'Those who would make art might well begin by reflecting on the fate of those who preceded them: most who began, quit. It's a genuine tragedy. Worse yet, it's an unnecessary tragedy - We're all subject to the familiar and universal progression of human troubles - troubles we routinely survive, but which are (oddly enough) routinely fatal to the artmaking process. To survive as an artist requires confronting these troubles. Basically, those who continue to make art are those who have learned how to continue - or more precisely, have learned how to not quit (page 10).'
Perhaps not the best quote, but an interesting one at least. If the non-artistic world can have self-help books on trading stocks and losing weight, I think artists could do with a self-help book as well.
This book happens to be it. 'Art & Fear: Observations on the Perils (and Rewards) of Artmaking' is written by David Bayles and Ted Orland, two practicing artists in their own right. This book was assigned to me for a class and I have already finished it in the span of a day. Strangely short (118 pages), but amazingly succinct, the book tackles all the issues that are common with all artists be they writers, composers, or visual artists.
And what do we have in common with each other? We have a lot of fear and issues that curl out from this common handicap. We have the fear that we will disappoint the creations in our minds, we fear that we will be rejected and ridiculed by our audiences, and we even fear (perhaps especially) that we will be ignored like we don't exist at all.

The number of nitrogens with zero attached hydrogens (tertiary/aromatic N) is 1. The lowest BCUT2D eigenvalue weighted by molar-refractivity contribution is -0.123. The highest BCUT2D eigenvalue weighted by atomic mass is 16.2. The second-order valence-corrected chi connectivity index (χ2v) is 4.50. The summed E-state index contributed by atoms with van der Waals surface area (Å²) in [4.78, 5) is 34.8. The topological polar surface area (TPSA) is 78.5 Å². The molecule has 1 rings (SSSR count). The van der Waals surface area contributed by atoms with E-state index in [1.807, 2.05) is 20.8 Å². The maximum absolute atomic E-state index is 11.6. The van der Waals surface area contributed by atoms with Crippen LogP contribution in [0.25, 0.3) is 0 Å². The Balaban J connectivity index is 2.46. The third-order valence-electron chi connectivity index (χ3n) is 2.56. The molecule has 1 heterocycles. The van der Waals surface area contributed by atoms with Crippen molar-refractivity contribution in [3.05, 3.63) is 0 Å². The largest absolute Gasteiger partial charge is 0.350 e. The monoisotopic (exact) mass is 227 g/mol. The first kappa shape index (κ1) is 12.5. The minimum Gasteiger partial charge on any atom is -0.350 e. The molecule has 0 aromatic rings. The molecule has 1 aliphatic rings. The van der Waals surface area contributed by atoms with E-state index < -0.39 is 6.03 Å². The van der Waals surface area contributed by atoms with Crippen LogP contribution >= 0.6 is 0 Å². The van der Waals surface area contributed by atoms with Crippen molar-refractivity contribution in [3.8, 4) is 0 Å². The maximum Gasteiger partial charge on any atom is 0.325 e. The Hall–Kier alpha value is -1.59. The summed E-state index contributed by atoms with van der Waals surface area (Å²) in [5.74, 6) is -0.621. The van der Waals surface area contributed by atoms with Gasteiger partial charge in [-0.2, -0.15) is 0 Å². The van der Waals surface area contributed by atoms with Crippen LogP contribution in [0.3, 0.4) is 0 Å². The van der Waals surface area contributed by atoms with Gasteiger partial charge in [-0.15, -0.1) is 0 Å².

Though this book does not give us answers, it gives us the encouragement to keep going on, to keep chasing that unicorn we all seek, be it fame or self-satisfaction, in our work. We're not alone and we haven't been since the first cave paintings of hunters and their deer. Whatever form of artmaking we do may not seem so, but it is important with how we ultimately view the world and how we relate to it.
This book has impressed me very much and I recommend it to everyone of Elfwood and beyond. It even has a sub-section on why many people copy what they admire and why that is a universal, yet stagnant, form of art. In the end, it has reaffirmed why I make art in the first place and why beginning artists need encouragement as well as guidance. For a little over ten US dollars, this book is a treasure.
In closing, I offer this almost-magical quote: 'To make art is to sing with the human voice. To do this you must first learn that the only voice you need is the voice you already have (page 117).'
Rating: Five Fairies
Official Website: http://www.artandfear.com
Authors: David Bayles and Ted Orland